Ibn Ṭufail, Abū Bakr

(316 words)

Author(s): Rudolph, Ulrich
[German Version] (c. 1105, Wādī Āš, Spain – 1185, Marrakech), physician and Islamic philosopher. Ibn Ṭufail supported Averroes and became known as the author of the novel Ḥaiy ibn Yaqẓān [The living, son of the wakeful one]. In this novel, Ibn Ṭufail describes the path to recognition of a person named Ḥaiy, who grew up alone on a solitary island from his birth. Ḥaiy deciphers his environment step by step, grasps the laws of logic and of physics, gains insight into the cosmic order, and recognizes the necessity of a creator.…

Ibn Verga, Solomon

(318 words)

Author(s): Römer, Nils
[German Version] After the expulsion of the Jews from Spain, Ibn Verga first settled in Lisbon, where he lived for a few years as a Marrano before leaving Portugal in 1506. He apparently died in Flanders around 1530. In the 1520s, he wrote Shevet Yehudah [The scepter of Judah] (1554), one of the most popular historical works in the early modern period, based on the Sefer Yosippon and A. Ibn Daud's Sefer Ha-Kabbalah. Shevet Yehudah, supplemented by Ibn Verga's son Joseph and first published in 1554, describes the history of the persecutions of Jews since the destructio…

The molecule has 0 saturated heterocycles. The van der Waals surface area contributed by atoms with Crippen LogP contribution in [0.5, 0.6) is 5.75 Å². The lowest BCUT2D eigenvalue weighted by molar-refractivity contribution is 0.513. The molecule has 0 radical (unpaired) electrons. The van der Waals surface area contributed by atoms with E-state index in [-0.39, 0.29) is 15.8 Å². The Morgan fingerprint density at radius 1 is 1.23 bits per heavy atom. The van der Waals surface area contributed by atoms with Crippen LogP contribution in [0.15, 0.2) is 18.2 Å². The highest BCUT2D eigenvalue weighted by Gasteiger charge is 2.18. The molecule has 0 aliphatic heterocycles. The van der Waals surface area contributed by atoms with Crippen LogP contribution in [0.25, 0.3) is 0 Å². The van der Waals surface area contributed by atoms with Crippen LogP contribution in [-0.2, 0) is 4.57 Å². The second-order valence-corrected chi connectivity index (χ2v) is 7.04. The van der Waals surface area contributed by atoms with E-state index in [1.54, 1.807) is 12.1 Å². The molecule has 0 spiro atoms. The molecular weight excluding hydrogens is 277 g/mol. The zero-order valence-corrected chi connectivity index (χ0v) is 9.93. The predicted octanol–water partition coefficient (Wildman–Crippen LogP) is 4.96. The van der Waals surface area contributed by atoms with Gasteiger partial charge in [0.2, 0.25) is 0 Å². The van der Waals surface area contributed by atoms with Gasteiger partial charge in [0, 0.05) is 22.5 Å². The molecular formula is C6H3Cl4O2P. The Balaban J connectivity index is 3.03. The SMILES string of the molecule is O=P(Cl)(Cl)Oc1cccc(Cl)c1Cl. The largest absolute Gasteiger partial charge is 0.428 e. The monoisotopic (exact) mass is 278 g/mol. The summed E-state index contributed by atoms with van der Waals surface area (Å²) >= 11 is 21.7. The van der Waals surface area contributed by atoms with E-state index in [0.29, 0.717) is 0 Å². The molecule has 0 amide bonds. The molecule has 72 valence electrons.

Ibsen, Henrik

(559 words)

Author(s): Detering, Heinrich
[German Version] (Mar 20, 1828, Skien, Norway – May 23, 1906, Oslo). Along with J.A. Strindberg, Ibsen founded modern drama. Ibsen, whose father went bankrupt, broke with his family early on. Already during his apprenticeship as a pharmacist, he turned to the theater. After political-revolutionary beginnings ( Catilina, 1848) and contact with socialist movements, Ibsen wrote romantic nationalistic dramas ( Lady Inger of Oestraat [ Fru Inger til Østeraad, 1855]) for the theater in Bergen, where he was artistic director (1851–1857). After failures as director of t…


(930 words)

Author(s): Sigurbjörnsson, Einar
[German Version] is a volcanic island in the North Atlantic with an area of 103,000 km2 (23% used for agriculture, 1% is forest). The population (319,756 in 2008) is a homogeneous mix of Norwegian and Celtic influence. After isolated and brief settlements by Irish monks, the island was settled by Norwegian settlers (mostly directly from Norway, with a minority from Norwegian settlements in Scotland and Ireland together with their Celtic slaves). In 930 these settlers founded a parliament, the Althing, with legislative and judiciary…